Wednesday, December 20, 2006

Surf's Down, or To (Move) the Lighthouse, or Hey, Hey, You, You, Get Out of My Canyon

Let's go surfin' now, everybody's learnin' how... hey, who moved the freakin' breakers?

To the lighthouse, Virginia... hey, who moved the freakin' coastal phallus!?

Well, who cares about these seafaring squabbles (or is it "squalls") anyway? Enough people, it seems, to make headlines, op-ed pieces and letters in the Times. (I won't link to the Times because it requires registration, but if you want to see the articles go to, register, and do a search for "Montauk Lighthouse".) Yes, it seems that battle lines have been drawn at the water's edge: the Army Corps of Engineers have proposed building a big sea wall to save the lighthouse from a wipeout as the beach erodes before it; while the Surfriders organization is suggesting that someone beam the lighthouse up the hill instead. What they fear is that a serious wave, affectionately known as the "Alamo", would get clobbered by the new sea wall. Apparently, they're unmoved by the fact that if the "Alamo" indeed became a memory it would make a really catchy battle cry.

Meanwhile, 3 time zones away, skiers and snowmobilers in the forests of Utah are at loggerheads over whether the gassy vehicles should be given expanded racing rights in currently restricted areas of the Wasatch Mountains. And to prove that they mean business, some iron horse owners apparently ganged up on a yurt where skiers crash during overnight trips and bashed it up. Don't rush to judgment here; it is entirely possible that the goons were simply confused between a "yurt" and a "yeti", and thought they were attacking the Abominable Snowman.

So you think these conflicts have nothing in common? Just because one is East Coast, the other is West coast, one is at sea level, the other is up there in the UV-danger altitudes, and one group wears four layers from head to toe while the other wears one on a bad day? No, you don't really think that, do you. Everyone knows you can't judge a sport by its clothing, or lack thereof. (Actually, from the one time I tried taking a dip out at Montauk, I'd expect the surfing experience there to be enhanced by a few layers of insulation). Anyway, snow is just water in disguise, which I guess makes a mogul a wave in drag. So maybe snowmobilers aren't the winter wonderland equivalent of the Army Corps of Engineers; perhaps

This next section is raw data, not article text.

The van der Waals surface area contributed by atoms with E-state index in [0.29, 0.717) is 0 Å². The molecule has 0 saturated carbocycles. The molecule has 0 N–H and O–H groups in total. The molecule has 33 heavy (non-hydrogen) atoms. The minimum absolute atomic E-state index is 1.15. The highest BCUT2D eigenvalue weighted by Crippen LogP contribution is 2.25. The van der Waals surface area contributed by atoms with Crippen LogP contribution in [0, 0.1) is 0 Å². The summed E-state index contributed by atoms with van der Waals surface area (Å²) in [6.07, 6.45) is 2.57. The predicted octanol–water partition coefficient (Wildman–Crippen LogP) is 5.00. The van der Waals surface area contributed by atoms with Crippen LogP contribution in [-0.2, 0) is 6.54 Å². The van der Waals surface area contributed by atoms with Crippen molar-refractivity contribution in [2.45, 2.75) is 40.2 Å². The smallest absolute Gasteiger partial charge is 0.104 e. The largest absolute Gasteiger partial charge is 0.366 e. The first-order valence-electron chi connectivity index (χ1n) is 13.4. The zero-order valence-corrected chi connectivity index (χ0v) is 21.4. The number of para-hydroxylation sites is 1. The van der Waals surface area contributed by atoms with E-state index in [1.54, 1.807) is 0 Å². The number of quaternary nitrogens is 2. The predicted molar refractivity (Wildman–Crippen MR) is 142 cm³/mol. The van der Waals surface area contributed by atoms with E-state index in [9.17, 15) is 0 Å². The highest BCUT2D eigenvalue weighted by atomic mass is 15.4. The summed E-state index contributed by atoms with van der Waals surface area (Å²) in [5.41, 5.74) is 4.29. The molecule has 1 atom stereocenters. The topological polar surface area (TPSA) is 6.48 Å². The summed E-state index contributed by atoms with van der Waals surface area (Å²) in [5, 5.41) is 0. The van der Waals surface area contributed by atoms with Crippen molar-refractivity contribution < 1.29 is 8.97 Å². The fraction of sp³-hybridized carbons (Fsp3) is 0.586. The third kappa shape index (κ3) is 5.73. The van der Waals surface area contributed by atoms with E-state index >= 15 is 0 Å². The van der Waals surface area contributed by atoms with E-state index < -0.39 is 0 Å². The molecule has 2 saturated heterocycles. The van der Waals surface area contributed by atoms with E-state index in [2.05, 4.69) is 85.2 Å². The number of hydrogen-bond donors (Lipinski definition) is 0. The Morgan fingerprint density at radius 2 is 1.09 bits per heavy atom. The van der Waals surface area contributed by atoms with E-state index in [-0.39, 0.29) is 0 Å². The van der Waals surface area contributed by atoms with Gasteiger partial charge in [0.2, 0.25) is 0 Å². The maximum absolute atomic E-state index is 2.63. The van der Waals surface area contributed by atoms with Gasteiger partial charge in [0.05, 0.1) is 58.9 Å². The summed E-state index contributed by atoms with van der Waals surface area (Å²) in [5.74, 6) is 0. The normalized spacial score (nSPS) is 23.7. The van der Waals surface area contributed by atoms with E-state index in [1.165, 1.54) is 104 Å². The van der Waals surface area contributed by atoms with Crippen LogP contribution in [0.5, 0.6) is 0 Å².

a better analogy would be the Panzer Legions that rumbled through the Ardennes forest in the Battle of the Bulge. But the setup has a basic similarity: you've got this group of outdoor enthusiasts who think they have a grip on some really quintessential, low-tech human experience, something where you more or less place yourself in the grip of nature's forces and not only survive them but join them, plug into the cosmic material and feel a spiritual oneness with it (insert appropriate lines from Hindu mystical poetry here)... Okay, I got a little carried away, but basically, I am no stranger to this sensibility.

And on the other side you have, let's see, the same bunch of guys who were going to create a huge landfill in the Hudson River to make room for a superhighway-slash-luxury-housing-development known as Westway, until they got stopped (in part) by some striped bass who didn't really want to have to navigate this obstacle course; and some yahoos on powder-grade Harleys who want to experience the wilderness at 80 mph and about as many decibels. Did I slant the equation any? Sorry... never said this blog was going to be a lesson in objectivity.

Anyway, you see why the Parrot has his avian eyes trained on these contests. You have in the first corner a group that is having a kind of aesthetic experience, and they think that on some level, this is the kind of experience you should have, and that by the very fact that it involves communion with nature as it is, with very little interference from modern technology, they have a kind of right to this experience. In the other corner you have folks who also want to have some kind of experience, but this one requires the enhancement (?) of nature by some technical means that will in some way ruin the first group's experience. So it is argued that the famed lighthouse must remain exactly where it was built because the site is part of the lighthouse's aesthetic nature; and that snowmobilers have the right to enjoy the same nature that skiers enjoy, by whatever means they choose.